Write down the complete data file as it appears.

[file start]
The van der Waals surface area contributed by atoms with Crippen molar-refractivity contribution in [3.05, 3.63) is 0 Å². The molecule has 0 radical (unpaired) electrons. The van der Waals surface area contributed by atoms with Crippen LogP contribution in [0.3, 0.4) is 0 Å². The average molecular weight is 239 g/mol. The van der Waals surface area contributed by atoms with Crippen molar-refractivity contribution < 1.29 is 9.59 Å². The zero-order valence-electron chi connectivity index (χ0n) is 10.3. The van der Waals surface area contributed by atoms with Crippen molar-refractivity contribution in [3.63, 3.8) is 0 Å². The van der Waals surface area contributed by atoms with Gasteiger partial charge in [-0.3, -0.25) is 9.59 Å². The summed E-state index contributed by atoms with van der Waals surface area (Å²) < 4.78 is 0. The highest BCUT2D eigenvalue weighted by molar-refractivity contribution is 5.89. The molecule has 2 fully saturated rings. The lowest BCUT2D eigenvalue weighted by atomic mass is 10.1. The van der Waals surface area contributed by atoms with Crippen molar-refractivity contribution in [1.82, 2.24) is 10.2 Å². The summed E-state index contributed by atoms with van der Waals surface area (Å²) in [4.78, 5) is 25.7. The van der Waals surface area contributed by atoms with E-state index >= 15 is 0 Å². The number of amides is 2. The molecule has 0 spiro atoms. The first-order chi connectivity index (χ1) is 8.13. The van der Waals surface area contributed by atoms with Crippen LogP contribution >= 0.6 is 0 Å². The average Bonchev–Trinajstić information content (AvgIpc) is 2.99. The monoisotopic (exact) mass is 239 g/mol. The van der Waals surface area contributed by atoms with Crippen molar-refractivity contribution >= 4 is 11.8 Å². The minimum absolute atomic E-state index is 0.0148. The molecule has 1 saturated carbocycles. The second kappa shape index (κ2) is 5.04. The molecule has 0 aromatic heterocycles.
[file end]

The van der Waals surface area contributed by atoms with Crippen molar-refractivity contribution in [3.05, 3.63) is 0 Å². The molecule has 0 radical (unpaired) electrons. The van der Waals surface area contributed by atoms with Crippen LogP contribution in [0.3, 0.4) is 0 Å². The average molecular weight is 239 g/mol. The van der Waals surface area contributed by atoms with Crippen molar-refractivity contribution < 1.29 is 9.59 Å². The zero-order valence-electron chi connectivity index (χ0n) is 10.3. The van der Waals surface area contributed by atoms with Crippen molar-refractivity contribution in [3.63, 3.8) is 0 Å². The van der Waals surface area contributed by atoms with Gasteiger partial charge in [-0.3, -0.25) is 9.59 Å². The summed E-state index contributed by atoms with van der Waals surface area (Å²) < 4.78 is 0. The highest BCUT2D eigenvalue weighted by molar-refractivity contribution is 5.89. The molecule has 2 fully saturated rings. The lowest BCUT2D eigenvalue weighted by atomic mass is 10.1. The van der Waals surface area contributed by atoms with Crippen molar-refractivity contribution in [1.82, 2.24) is 10.2 Å². The summed E-state index contributed by atoms with van der Waals surface area (Å²) in [4.78, 5) is 25.7. The van der Waals surface area contributed by atoms with E-state index >= 15 is 0 Å². The number of amides is 2. The molecule has 0 spiro atoms. The first-order chi connectivity index (χ1) is 8.13. The van der Waals surface area contributed by atoms with Crippen LogP contribution >= 0.6 is 0 Å². The average Bonchev–Trinajstić information content (AvgIpc) is 2.99. The monoisotopic (exact) mass is 239 g/mol. The van der Waals surface area contributed by atoms with Crippen molar-refractivity contribution >= 4 is 11.8 Å². The minimum absolute atomic E-state index is 0.0148. The molecule has 1 saturated carbocycles. The second kappa shape index (κ2) is 5.04. The molecule has 0 aromatic heterocycles.